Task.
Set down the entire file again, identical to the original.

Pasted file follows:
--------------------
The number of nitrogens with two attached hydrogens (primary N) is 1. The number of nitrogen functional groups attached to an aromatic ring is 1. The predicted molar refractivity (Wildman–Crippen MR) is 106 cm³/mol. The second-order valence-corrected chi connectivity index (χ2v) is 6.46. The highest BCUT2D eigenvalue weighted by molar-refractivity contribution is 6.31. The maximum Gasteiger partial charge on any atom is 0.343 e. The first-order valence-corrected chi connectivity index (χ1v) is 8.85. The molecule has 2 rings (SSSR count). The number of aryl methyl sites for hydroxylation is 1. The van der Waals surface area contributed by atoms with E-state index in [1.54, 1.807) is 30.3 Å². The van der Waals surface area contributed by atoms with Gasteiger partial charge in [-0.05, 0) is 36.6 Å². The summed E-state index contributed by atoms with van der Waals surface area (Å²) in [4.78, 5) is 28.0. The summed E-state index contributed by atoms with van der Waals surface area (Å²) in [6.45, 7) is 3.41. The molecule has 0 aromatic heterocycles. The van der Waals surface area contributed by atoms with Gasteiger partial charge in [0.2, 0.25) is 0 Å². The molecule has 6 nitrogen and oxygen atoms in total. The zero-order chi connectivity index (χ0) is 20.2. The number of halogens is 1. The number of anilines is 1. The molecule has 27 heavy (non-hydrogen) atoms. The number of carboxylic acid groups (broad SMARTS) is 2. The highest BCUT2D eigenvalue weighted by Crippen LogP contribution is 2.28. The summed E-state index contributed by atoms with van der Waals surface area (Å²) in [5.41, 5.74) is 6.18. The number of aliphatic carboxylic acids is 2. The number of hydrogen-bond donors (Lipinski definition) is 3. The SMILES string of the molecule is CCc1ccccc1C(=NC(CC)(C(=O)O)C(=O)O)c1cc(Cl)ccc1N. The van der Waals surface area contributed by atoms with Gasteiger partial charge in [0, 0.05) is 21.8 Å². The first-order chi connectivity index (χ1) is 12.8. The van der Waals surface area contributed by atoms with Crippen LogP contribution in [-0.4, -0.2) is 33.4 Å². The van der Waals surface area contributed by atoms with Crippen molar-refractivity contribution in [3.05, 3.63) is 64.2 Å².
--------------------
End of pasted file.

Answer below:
The number of nitrogens with two attached hydrogens (primary N) is 1. The number of nitrogen functional groups attached to an aromatic ring is 1. The predicted molar refractivity (Wildman–Crippen MR) is 106 cm³/mol. The second-order valence-corrected chi connectivity index (χ2v) is 6.46. The highest BCUT2D eigenvalue weighted by molar-refractivity contribution is 6.31. The maximum Gasteiger partial charge on any atom is 0.343 e. The first-order valence-corrected chi connectivity index (χ1v) is 8.85. The molecule has 2 rings (SSSR count). The number of aryl methyl sites for hydroxylation is 1. The van der Waals surface area contributed by atoms with E-state index in [1.54, 1.807) is 30.3 Å². The van der Waals surface area contributed by atoms with Gasteiger partial charge in [-0.05, 0) is 36.6 Å². The summed E-state index contributed by atoms with van der Waals surface area (Å²) in [4.78, 5) is 28.0. The summed E-state index contributed by atoms with van der Waals surface area (Å²) in [6.45, 7) is 3.41. The molecule has 0 aromatic heterocycles. The van der Waals surface area contributed by atoms with Gasteiger partial charge in [0.2, 0.25) is 0 Å². The molecule has 6 nitrogen and oxygen atoms in total. The zero-order chi connectivity index (χ0) is 20.2. The number of halogens is 1. The number of anilines is 1. The molecule has 27 heavy (non-hydrogen) atoms. The number of carboxylic acid groups (broad SMARTS) is 2. The highest BCUT2D eigenvalue weighted by Crippen LogP contribution is 2.28. The summed E-state index contributed by atoms with van der Waals surface area (Å²) in [5.41, 5.74) is 6.18. The number of aliphatic carboxylic acids is 2. The number of hydrogen-bond donors (Lipinski definition) is 3. The SMILES string of the molecule is CCc1ccccc1C(=NC(CC)(C(=O)O)C(=O)O)c1cc(Cl)ccc1N. The van der Waals surface area contributed by atoms with Gasteiger partial charge in [0, 0.05) is 21.8 Å². The first-order chi connectivity index (χ1) is 12.8. The van der Waals surface area contributed by atoms with Crippen LogP contribution in [-0.4, -0.2) is 33.4 Å². The van der Waals surface area contributed by atoms with Crippen molar-refractivity contribution in [3.05, 3.63) is 64.2 Å².